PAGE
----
Say NO to Gender-Based Violence
Gender-based violence is a problem for everyone, not just its victims. It exists because, among many other reasons, society has taught us to devalue femininity, to judge women based on their appearance, and to have no mercy when it comes to questioning whether a woman has too much or too little sex.
Because we were told that “if he hits you it’s because he likes you,” and because we’ve set a bad example when raising our children. Because maybe saying “children are cruel” has a lot more to do with the conscious and unconscious cruelty of the adult world. We can all easily understand expressions like “you run like a girl,” “you fight like a girl,” “you laugh like a girl,” and the same insult in all its other versions.
As if “being a girl” puts us outside the spectrum of strength. As if being a girl makes us weak, incompetent, and clumsy. But worst of all, we live with, understand, and in the worst cases, tolerate these “beliefs” as completely normal.
Even though this is just the tip of the iceberg, it’s the reason that we dedicate every November 25th to fighting against the social scar we call gender-based violence.
When you see someone who’s been mistreated, you can’t unsee it
Every year, thousand of women die because somebody killed them or abused them just for being a woman. Sadly and simply, this is the horrific reality we live in.
And there are millions of violent people in the world who are a product of a system that historically subjugates, oppresses, exploits, objectifies, reduces, dominates, and kills women.
Why? Because we live in a sick society that tolerates viewing women as inferior and creates people who think they can appropriate and manage women’s bodies and feelings at their will.
We can raise people in a different way
In order to say “no more,” we need to start by educating our children and raising their awareness of the need for equality. We need to do away with those “ideals” of the damsel in distress and the violent macho man, because that’s where the mistreatment of women originates.
Murder, the most visible result of gender-based violence, is the last rung of the ladder. It starts with a deficient upbringing that feeds into dependency and necessity, that results in mistreatment and abuse, and that ends up killing women physically and psychologically.
A high percentage of the world population doesn’t even consider psychological abuse to be a form of gender-based violence. They don’t understand that subjugation is an attack on the person involved.
Our society is in need of a huge educational reform, because only education can save us from violence. We must remember that:
- Social and emotional isolation…IS ABUSE.
- Emotional blackmail…IS ABUSE.
- Covert and overt insults…ARE ABUSE.
- Controlling a woman’s cellphone, personal accounts, and social networks…IS ABUSE.
- Threats and slurs…ARE ABUSE.
- Controlling what a women wears…IS ABUSE.
- Emotional coldness…IS ABUSE.
- Verbal aggression, dominating behaviors (threatening to end the relationship), and jealousy…IS ABUSE.
- Social, professional, and economic discrimination…IS ABUSE.
If we start from the foundation, we’ll end up with a castle that’s built to support a healthy society that’s free of abuse, violence, and prejudice.
Violence doesn’t care how old you are
It’s especially important to reeducate society “from the bottom up,” given the “resurfacing” of abuse that we’re seeing today. Subjugation “in the name of love” has been completely normalized among most of today’s young people.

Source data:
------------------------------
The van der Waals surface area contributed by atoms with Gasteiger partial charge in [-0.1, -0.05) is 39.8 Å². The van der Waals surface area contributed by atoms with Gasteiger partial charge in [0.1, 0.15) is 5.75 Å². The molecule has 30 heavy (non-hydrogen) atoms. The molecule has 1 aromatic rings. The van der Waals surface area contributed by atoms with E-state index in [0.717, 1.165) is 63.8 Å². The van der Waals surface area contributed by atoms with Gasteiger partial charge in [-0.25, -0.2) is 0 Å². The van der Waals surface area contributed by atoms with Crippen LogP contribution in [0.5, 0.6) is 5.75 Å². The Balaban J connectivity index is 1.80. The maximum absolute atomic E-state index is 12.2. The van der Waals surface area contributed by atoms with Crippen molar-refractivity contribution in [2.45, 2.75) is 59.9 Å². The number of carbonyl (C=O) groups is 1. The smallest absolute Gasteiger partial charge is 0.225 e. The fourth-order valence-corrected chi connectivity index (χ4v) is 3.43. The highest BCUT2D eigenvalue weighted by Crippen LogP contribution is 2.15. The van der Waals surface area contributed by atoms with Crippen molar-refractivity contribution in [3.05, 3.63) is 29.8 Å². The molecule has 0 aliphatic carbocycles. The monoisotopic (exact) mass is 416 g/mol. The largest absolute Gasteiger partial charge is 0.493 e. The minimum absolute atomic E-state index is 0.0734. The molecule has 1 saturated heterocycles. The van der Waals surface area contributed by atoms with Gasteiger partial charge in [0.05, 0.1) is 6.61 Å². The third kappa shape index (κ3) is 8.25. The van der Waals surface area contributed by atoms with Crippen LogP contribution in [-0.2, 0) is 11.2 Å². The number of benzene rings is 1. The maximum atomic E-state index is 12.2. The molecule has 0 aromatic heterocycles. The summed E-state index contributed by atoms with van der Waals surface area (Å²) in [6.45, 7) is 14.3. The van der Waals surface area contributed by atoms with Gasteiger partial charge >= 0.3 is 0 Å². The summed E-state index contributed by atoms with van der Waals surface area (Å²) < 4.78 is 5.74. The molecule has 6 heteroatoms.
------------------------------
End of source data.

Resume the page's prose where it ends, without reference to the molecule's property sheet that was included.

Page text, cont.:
This is extremely concerning when you realize that this is the stage of life where they start to form beliefs and learn about love and romantic relationships.
This is when girls start to idealize love, when they aspire to be delicate princesses who need a prince to protect them and carry them through life with all the strength, determination, bravery, and dominance that a great man should have.
This is when violent behavior is trivialized and normalized, when they start to believe that if you don’t put up with everything, you’re not “fighting for love.”
We should educate them not only about equality, but also about how it’s everyone’s responsibility to combat violence and mistreatment against women, just for being women. It’s crucial to teach young people that saying “NO” is possible, and above all, necessary.
From princesses to engineers
We should break the “girls wear pink” stereotype and empower girls to use toys, objects, clothing, and tools that will teach them the value of equality over conformity.
We should make sure that the things that surround our children will help them think and self-criticize, that they promote the capacity to enhance their skills, and that they come to see technology as fun and appealing.
And if they want to be princesses, they should be princesses, but strong and independent ones. And if they want to be engineers, they should be able to freely choose to do so, and continue being strong and independent.
And we should teach our boys that there’s a new way to be men. We should teach them that being masculine means showing affection, taking care of others, expressing your emotions, being respectful, fighting for gender equality, preventing women from being subjected to sacrifices and suffering, abandoning violence, taking care of the house, etc.
Hopefully in a short time we can erase November 25th from the calendar as the Day for the Elimination of Violence against Women. Hopefully we can get rid of it and forget that it even existed, because then women won’t be vulnerable anymore, and nobody will think they have the right to mistreat us or do whatever they please with our lives.